Deciding to go on a holiday is comparatively an easy decision. Once the holiday is decided, bull dozers of other decisions come on to you. Where to go, when to go, how to go, where to stay, what all to do other than just site seeing etc…. Thankfully, we had already made up our minds, we would visit a water body place and hence short listing was easy. Economics made a lot of sense in finally turning to Goa. Destination decided, we have to reach there. Next action item was the travel and accommodation. Air travel was the only solution as train would consume a lot of time. Being net savvy, we sure tried our hands on a combined travel and accommodation package deal on the web. But we soon found, we may actually save some money if we booked air tickets and the hotel/resort separately. Goa, here we come! But the story begins much before we reach Goa.

Many people I have met curse Air Deccan like crazy. Complaints range from free seating issue to running late on most occasions, the staff not being courteous and long queues at the check in counters. I don’t know if it’s only me in the world but out of ten times, six times I would have traveled by Air Deccan. Whenever I have traveled on Air Deccan it has always departed on time and landed on time and the staff, both ground staff and air hostesses have been really good to me! Long queues are something which is both an infrastructural and psychological issue. No airport in India is equipped to handle the air traffic it handles. In addition, all Airlines mention very clearly on tickets that passengers should reach the airport atleast two hours before the scheduled departure. How many of us actually do? And if there is a longer queue in Air Deccan than Jet Airways, be happy! It should reassure you that have made the right choice of flying a more popular airline! (Whether the kind of people who travel by Air Deccan should be allowed to enter an air craft is something which we shall discuss later). Free seating is a non-issue. The price at which they make you travel, one should not be complaining the way they do. But then, may be that’s why the kind of people is questionable. (I thank Dr. Vijay Mallaya for his acquisition of Air Deccan).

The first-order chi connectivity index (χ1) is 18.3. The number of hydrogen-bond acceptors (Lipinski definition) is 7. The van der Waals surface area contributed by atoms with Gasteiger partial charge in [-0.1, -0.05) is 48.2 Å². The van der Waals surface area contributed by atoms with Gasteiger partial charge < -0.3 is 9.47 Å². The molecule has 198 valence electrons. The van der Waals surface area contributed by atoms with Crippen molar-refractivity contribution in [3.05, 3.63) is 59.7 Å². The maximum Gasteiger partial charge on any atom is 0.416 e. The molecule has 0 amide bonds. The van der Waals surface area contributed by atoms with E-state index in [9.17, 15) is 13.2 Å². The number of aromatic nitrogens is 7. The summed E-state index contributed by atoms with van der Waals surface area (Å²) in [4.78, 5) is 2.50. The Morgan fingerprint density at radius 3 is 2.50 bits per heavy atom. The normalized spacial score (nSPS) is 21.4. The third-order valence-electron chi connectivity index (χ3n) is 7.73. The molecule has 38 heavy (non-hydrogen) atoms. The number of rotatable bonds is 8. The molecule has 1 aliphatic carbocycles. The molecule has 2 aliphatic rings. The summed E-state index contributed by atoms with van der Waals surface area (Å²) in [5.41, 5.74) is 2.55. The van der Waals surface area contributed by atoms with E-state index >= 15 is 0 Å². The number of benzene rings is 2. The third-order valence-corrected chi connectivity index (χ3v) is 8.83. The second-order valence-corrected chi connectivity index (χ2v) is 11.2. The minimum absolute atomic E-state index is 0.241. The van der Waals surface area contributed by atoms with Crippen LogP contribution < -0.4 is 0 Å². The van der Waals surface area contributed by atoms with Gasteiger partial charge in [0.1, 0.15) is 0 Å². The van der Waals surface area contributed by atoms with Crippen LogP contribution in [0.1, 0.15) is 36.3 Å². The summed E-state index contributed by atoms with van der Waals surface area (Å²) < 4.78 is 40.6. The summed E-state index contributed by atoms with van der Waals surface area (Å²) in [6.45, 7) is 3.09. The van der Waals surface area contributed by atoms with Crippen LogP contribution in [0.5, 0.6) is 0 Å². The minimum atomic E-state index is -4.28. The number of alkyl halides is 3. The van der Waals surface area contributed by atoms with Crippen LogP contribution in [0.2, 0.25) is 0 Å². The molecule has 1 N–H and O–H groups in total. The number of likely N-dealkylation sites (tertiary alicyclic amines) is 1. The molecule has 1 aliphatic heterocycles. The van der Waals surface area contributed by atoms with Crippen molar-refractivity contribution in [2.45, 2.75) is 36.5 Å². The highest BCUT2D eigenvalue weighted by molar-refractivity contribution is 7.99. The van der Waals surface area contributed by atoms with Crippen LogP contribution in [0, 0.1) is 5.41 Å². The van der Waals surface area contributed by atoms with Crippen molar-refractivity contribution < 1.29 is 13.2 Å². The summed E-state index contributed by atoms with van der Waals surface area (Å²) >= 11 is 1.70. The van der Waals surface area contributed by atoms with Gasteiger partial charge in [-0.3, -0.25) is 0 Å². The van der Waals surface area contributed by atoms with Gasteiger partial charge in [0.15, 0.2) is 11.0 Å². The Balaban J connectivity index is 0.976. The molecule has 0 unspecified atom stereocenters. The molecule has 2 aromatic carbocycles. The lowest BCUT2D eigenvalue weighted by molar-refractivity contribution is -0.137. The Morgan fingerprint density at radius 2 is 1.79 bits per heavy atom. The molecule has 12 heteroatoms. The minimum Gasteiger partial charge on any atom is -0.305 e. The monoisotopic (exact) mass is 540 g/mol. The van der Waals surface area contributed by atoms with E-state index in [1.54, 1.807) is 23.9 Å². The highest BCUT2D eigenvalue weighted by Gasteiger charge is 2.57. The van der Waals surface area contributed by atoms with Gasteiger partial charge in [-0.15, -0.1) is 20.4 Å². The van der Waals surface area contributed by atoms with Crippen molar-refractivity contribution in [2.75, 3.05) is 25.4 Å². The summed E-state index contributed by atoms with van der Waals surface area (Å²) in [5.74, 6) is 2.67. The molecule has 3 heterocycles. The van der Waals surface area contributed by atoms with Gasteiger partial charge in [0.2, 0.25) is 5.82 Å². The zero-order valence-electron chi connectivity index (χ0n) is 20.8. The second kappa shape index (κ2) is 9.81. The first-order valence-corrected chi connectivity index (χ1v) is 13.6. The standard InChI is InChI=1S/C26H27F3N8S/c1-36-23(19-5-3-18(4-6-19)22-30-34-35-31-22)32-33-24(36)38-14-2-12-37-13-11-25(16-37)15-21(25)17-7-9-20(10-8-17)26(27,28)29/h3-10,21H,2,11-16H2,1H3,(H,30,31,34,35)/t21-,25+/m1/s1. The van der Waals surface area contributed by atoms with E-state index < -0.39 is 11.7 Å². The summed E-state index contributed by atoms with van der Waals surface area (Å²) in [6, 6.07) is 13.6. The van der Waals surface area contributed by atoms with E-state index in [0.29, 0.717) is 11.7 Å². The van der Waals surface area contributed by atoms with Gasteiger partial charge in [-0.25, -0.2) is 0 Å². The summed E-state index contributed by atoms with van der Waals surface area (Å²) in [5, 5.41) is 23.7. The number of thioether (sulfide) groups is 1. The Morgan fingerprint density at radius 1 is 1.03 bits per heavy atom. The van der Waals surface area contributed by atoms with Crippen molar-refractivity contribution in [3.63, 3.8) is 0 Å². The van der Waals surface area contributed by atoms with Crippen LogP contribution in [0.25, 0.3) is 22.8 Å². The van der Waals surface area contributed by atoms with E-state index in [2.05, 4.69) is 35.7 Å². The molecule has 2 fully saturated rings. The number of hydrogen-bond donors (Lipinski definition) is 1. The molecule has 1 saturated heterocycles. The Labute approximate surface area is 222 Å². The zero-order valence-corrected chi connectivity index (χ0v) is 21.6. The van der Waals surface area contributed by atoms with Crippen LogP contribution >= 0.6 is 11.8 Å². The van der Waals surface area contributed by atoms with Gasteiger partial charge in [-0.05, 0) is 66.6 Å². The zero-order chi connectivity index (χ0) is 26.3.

Anyhow, once onboard, the fun began. By the grace of Almighty, the quality of air hostesses in Air Deccan has certainly improved. The reaction of my co-passengers will give you valuable insights. Once we had finished running the full aisle and grabbing seats together, we came across three gentlemen traveling together and sitting on three window seats behind each other. Of course, to talk they needed to stand and talk. The air-hostess came over and asked them sit and fasten their seat belts. They did and then the smartest of the three made his move. He called for assistance by pressing the button above the seats. When the air-hostess arrived, he asked her very innocently, how does one unlock the seat belt; he does not know as he is traveling by air for the first time! A first timer knows how to call for assistance by looking at the buttons, but does not know how to lock and unlock the seat belt!! When the hostesses started taking rounds selling snacks, one of the passengers actually asked if they can serve only fruits (for free ofcourse) as he said he does not have change. But the best one was again from the smartest passenger on board. He bought some snack and while the hostess was handing over the edibles, he said to her, “you have a great smile; please smile. I hope that’s free”.